Being a kid of the eighties, the boy too had had his share of being pushed and shoved into the mainstream of academia. The elders tried to convince him into believing that he was destined to be a great engineer or maths professor. His biggest mistake was defeating a drunken uncle in a game of chess when he was five. He was from a lineage that was symmetrically divided by the ‘chess leads to IIT’ and ‘you can be popular among your friends by being an expert in Robindro Shongeet’ schools of thought. A big city away from home was the only escape. And he escaped. Although deep down inside, he hoped for greatness – so what if chess was the only indication?
It had been almost a year now that the boy had started to think for some reason he was “creative”. Not that he had ‘created’ anything so far, but he felt it was more like something that was always at the brink, sort of like global warming (?). A lot of time in the last four years was spent in the ‘big city’ just hanging around not-so-happening places, alone, where he just stood and stared at people, cigarette shops, dogs chasing cars that were chasing women, walls with no graffiti, etc. His stares were blank – his head created stories instead of observing the actual ones unfolding right there. You can’t say he missed a lot of trains; he was just one of those who were fascinated by the station. He’d rather walk.
Having walked a lot, now he knew what he wanted in life. And at the top of that ‘want’ list, was a break from all of this. Mind you, besides getting a useless degree, he hadn’t done anything in the big city. As I write about the boy, even I’m wondering – from what exactly does he want a break? He just wanted to go home. Just for a little while. Now that he thought he knew how to create stories from a spoon or a table fan, he tried to connect with everyone and looked for beauty in everything. And home was beautiful, I’ll at least agree with him on that. At times I feel he was too romantic, not in a Romeo, but Jesus way. So his luggage home consisted of a guitar, a notebook and some pens.
Home was just as he expected. The weather was good, but the city was changing. Inside his head, he felt like a homecoming king. Or like the changed and reformed cyborg in the second Terminator movie. He actually had a shrink to patient conversation with the auto-rickshaw driver on his way home. His folks had shifted to a new flat, and our boy missed his old place a lot. So much so that during the first few days of his ‘break’, he used to take a bus to the old place and smoke a gold flake cigarette every other evening right outside his erstwhile kingdom. One such evening, after having one of the best idle conversations he had had in many months with ... someone, he decided to get a taste of his old life. He walked into Ganesh Saloon* – the place where he used to get a haircut every other month since the mid-nineties. He was high on life and decided that he needed a haircut. Go figure.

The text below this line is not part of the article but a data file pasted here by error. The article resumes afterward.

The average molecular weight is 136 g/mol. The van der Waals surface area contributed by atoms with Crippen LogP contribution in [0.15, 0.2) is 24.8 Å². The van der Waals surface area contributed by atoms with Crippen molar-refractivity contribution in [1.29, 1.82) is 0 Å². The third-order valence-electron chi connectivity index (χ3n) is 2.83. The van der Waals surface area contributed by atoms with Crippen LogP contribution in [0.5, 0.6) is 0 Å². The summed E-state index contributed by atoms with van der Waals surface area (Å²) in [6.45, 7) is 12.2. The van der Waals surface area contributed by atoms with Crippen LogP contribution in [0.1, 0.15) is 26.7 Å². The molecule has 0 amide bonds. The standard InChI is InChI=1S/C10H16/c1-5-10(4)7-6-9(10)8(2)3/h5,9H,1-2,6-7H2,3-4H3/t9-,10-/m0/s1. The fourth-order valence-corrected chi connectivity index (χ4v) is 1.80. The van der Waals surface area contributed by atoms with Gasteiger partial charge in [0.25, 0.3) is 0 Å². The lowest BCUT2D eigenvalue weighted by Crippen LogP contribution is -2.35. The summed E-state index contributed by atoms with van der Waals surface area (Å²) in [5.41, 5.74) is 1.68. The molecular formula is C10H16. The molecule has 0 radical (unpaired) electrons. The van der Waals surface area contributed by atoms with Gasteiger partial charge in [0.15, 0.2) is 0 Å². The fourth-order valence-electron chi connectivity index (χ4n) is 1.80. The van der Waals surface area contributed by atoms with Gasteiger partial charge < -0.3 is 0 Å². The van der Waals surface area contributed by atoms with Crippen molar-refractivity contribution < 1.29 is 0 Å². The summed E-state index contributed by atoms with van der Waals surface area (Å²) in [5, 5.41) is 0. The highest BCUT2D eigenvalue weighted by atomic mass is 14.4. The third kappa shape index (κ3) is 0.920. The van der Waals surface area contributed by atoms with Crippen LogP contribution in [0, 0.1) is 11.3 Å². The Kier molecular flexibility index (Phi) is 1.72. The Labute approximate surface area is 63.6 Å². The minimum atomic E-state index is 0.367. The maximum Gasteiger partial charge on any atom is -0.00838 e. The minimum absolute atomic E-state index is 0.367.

Still maintaining his prom king like walk, he walked in and produced an extended director’s cut ivory smile to the barbers. They smiled back. This was his cue to announce to everyone in the town that he was back.
Boy – Don’t you recognize me after all these years? It must be the beard, right?
Barber - Arrey Saahab, aap? After all these years? I’m so happy to see you. Please take a seat. Will be with you in a minute.
Our boy smiles that whole entire minute. A mixture of pride and nostalgia mixed with a pinch of hope that the world is still a happy place. He adjusts himself on the hot seat when his turn comes and the good ‘ol barber asks him how short he wants his hair to be cut. The boy, still as romantic as that French skunk from the Bugs Bunny Show, opens up to the barber and tells him he doesn’t care how short the barber chops it, he showed up because he missed Ganesh Saloon and the people that worked here. So the trimming and the snipping commences along with our boy telling the barber stories about big city barbers and how they do not ‘connect’ with their customers, while charging them around eighty bucks for a cut that’s probably worth twenty. And other anecdotes continue, till our boy dozes off like a baby in its mother’s arms.
Ten minutes later he wakes up to find that his month long effort of growing a pseudo-intellectual beard goes down the drain. His new style resembles some Italian magician sporting a French beard. He could have hoped to carry off the look or hide in his room for a week, but with the military length hair even that plan seemed futile. Without saying a word he gets up and places a hundred rupee note in the ever-so-smiling barber’s hand, expecting at least seventy-five back as change. The barber asks our tragic hero – “Ekdum looking like foreign, no?” and returns a twenty rupee note.
Our boy comes home and doesn’t really know how to deal with getting ripped off and looking like a European paedophile. So he books a ticket back to the big city.
*most of the other saloons have turned into “Salons”.